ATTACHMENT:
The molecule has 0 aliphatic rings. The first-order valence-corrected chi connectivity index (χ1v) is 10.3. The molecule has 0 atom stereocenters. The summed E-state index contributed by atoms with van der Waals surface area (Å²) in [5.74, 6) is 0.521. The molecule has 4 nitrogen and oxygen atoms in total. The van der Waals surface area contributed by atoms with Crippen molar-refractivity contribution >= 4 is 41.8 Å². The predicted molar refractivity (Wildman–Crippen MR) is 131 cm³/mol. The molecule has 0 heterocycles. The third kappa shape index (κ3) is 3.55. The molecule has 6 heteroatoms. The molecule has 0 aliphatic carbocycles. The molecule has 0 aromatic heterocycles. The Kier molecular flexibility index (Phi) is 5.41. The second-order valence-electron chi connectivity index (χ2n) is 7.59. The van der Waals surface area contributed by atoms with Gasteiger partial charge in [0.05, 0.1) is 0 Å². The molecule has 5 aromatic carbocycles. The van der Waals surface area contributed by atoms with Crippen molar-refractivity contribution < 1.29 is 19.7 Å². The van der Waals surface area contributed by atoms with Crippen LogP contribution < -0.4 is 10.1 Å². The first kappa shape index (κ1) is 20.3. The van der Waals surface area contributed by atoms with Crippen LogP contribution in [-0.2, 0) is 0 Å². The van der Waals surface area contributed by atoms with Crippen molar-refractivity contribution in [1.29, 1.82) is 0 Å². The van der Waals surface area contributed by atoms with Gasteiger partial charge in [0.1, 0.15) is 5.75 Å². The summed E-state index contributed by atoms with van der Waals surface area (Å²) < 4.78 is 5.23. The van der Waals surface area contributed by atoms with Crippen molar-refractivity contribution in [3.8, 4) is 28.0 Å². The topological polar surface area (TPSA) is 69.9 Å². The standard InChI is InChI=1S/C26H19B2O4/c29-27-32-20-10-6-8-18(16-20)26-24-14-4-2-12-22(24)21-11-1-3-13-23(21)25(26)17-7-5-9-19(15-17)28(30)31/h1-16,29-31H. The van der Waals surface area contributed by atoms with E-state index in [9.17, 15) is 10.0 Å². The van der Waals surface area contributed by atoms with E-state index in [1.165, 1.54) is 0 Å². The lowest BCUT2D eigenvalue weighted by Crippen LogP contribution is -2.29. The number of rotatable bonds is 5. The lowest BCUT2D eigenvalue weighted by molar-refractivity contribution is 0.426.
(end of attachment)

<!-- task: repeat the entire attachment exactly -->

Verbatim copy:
The molecule has 0 aliphatic rings. The first-order valence-corrected chi connectivity index (χ1v) is 10.3. The molecule has 0 atom stereocenters. The summed E-state index contributed by atoms with van der Waals surface area (Å²) in [5.74, 6) is 0.521. The molecule has 4 nitrogen and oxygen atoms in total. The van der Waals surface area contributed by atoms with Crippen molar-refractivity contribution >= 4 is 41.8 Å². The predicted molar refractivity (Wildman–Crippen MR) is 131 cm³/mol. The molecule has 0 heterocycles. The third kappa shape index (κ3) is 3.55. The molecule has 6 heteroatoms. The molecule has 0 aliphatic carbocycles. The molecule has 0 aromatic heterocycles. The Kier molecular flexibility index (Phi) is 5.41. The second-order valence-electron chi connectivity index (χ2n) is 7.59. The van der Waals surface area contributed by atoms with Gasteiger partial charge in [0.05, 0.1) is 0 Å². The molecule has 5 aromatic carbocycles. The van der Waals surface area contributed by atoms with Crippen molar-refractivity contribution < 1.29 is 19.7 Å². The van der Waals surface area contributed by atoms with Crippen LogP contribution < -0.4 is 10.1 Å². The first kappa shape index (κ1) is 20.3. The van der Waals surface area contributed by atoms with Crippen LogP contribution in [-0.2, 0) is 0 Å². The van der Waals surface area contributed by atoms with Crippen molar-refractivity contribution in [1.29, 1.82) is 0 Å². The van der Waals surface area contributed by atoms with Gasteiger partial charge in [0.1, 0.15) is 5.75 Å². The summed E-state index contributed by atoms with van der Waals surface area (Å²) < 4.78 is 5.23. The van der Waals surface area contributed by atoms with Crippen molar-refractivity contribution in [3.8, 4) is 28.0 Å². The topological polar surface area (TPSA) is 69.9 Å². The standard InChI is InChI=1S/C26H19B2O4/c29-27-32-20-10-6-8-18(16-20)26-24-14-4-2-12-22(24)21-11-1-3-13-23(21)25(26)17-7-5-9-19(15-17)28(30)31/h1-16,29-31H. The van der Waals surface area contributed by atoms with E-state index in [9.17, 15) is 10.0 Å². The van der Waals surface area contributed by atoms with E-state index in [1.165, 1.54) is 0 Å². The lowest BCUT2D eigenvalue weighted by Crippen LogP contribution is -2.29. The number of rotatable bonds is 5. The lowest BCUT2D eigenvalue weighted by molar-refractivity contribution is 0.426.